While the world eagerly awaits the conclusion of the Dwightmare that began 10,000 years ago in Orlando, other teams have been wheeling and dealing in order to position themselves to best compete for the title next season. Yesterday featured a trade that, to the casual observer, was not too interesting. But to a careful observer, the three teamer between the Clippers, Suns and Bucks said a lot about the direction that the three franchises are moving and the general philosophy that is driving them.
For the Clippers, this deal was kind of a no brainer. In Eric Bledsoe, the team had a talented, and probably over qualified backup. With Chris Paul dominating every second he is on the court, there was little opportunity to develop the obviously talented Bledsoe. The Clippers also were able to ship out Caron Butler, the former all-star who is making a smidge too much money for the role that he was filling in Clipperland. In Jared Dudley, the Clips get back a guy who will play tough D, can shoot a bit, and is flexible in playing the 2 or the 3, even if he’s a bit undersized for that small forward roll. But the big pickup for the Clippers was JJ Redick, who I’ll delve into more later.
For Phoenix, this was a nice trade. The Suns were one of the worst teams in the league last year, featuring literally no interesting young players and no real direction. With a new front office in place, the Suns have added a center (Alex Len) and now a point guard who many think could be a dynamic force given enough playing time. Phoenix has potentially filled out the two hardest positions to find talent via the draft and yesterdays trade. Whether or not Len and Bledsoe pan out is another question that time will answer for us.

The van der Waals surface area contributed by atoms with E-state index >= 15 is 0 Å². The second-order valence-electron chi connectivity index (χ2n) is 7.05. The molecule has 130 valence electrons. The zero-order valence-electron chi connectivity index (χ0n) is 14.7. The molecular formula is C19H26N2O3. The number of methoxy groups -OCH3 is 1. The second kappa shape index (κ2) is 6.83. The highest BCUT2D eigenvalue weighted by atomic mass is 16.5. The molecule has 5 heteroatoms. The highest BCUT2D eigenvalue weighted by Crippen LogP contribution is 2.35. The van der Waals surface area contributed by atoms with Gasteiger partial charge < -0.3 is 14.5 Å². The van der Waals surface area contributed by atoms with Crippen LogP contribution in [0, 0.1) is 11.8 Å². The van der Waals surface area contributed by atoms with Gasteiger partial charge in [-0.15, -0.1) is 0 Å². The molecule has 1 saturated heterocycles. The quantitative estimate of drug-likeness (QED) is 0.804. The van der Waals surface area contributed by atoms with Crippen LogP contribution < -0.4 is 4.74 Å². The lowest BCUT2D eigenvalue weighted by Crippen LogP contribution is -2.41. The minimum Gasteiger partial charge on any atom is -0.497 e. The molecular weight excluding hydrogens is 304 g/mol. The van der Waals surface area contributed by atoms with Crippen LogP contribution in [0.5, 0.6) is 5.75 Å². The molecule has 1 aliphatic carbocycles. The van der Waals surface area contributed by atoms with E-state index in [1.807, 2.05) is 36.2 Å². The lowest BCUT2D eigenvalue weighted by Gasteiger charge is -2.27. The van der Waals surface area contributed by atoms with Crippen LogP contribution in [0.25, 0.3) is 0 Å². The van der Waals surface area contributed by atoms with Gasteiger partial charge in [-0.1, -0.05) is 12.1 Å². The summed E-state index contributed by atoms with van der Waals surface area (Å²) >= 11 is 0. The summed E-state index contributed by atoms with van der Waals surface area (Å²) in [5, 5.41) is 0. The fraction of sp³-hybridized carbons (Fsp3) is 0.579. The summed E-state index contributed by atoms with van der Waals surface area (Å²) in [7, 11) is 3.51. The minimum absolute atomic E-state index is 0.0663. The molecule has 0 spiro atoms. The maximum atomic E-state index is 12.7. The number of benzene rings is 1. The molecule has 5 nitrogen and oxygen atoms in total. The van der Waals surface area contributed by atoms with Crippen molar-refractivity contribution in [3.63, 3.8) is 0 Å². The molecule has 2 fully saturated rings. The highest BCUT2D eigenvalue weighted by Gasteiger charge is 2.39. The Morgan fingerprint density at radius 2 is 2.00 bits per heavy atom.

For Milwaukee, this deal signifies that everyone should probably get fired this morning. Redick was a free agent before the sign and trade that sent him from Milwaukee to LA, and most people believed that he was not going to return to the Bucks on a long term contract. Knowing this, the Bucks can claim they were victorious in this deal, picking up two second round picks for a player who was going to leave. Better to get something rather than nothing, right?
But this trade spells disaster for the future of basketball in the cheese state. At last February’s trade deadline, Milwaukee made an aggressive move to bring in Redick, despite the fact that he was on an expiring contract. The move was a way for the team to solidify a spot in the playoffs, something GM John Hammond thought was a must in order to protect his future employment in Milwaukee.
Well the trade paid off, as the Bucks were able to secure the right to get absolutely obliterated by Miami in the first round. The four game sweep, in which the Heat barely broke a sweat, was by no means a learning experience for young Bucks like Brandon Jennings or LARRY SANDERS! Instead, it was a nice reminder that sneaking in as the 8th seed in the playoffs is not the valuable experience many believe.
In acquiring Redick in February, the Bucks were forced to part with talented rookie Tobias Harris who was unable to get much run with the Bucks but exploded as soon as he put on the Magic jersey. Perhaps it was just a gross misevaluation of talent on the part of Milwaukee, who were in the midst of a coaching change around the time of the trade. But I think the Bucks knew they had a talented player in Harris who they thought just wasn’t ready to get serious minutes yet, and they thought swapping him out for a couple months of Redick was worth it to lock up that playoff birth.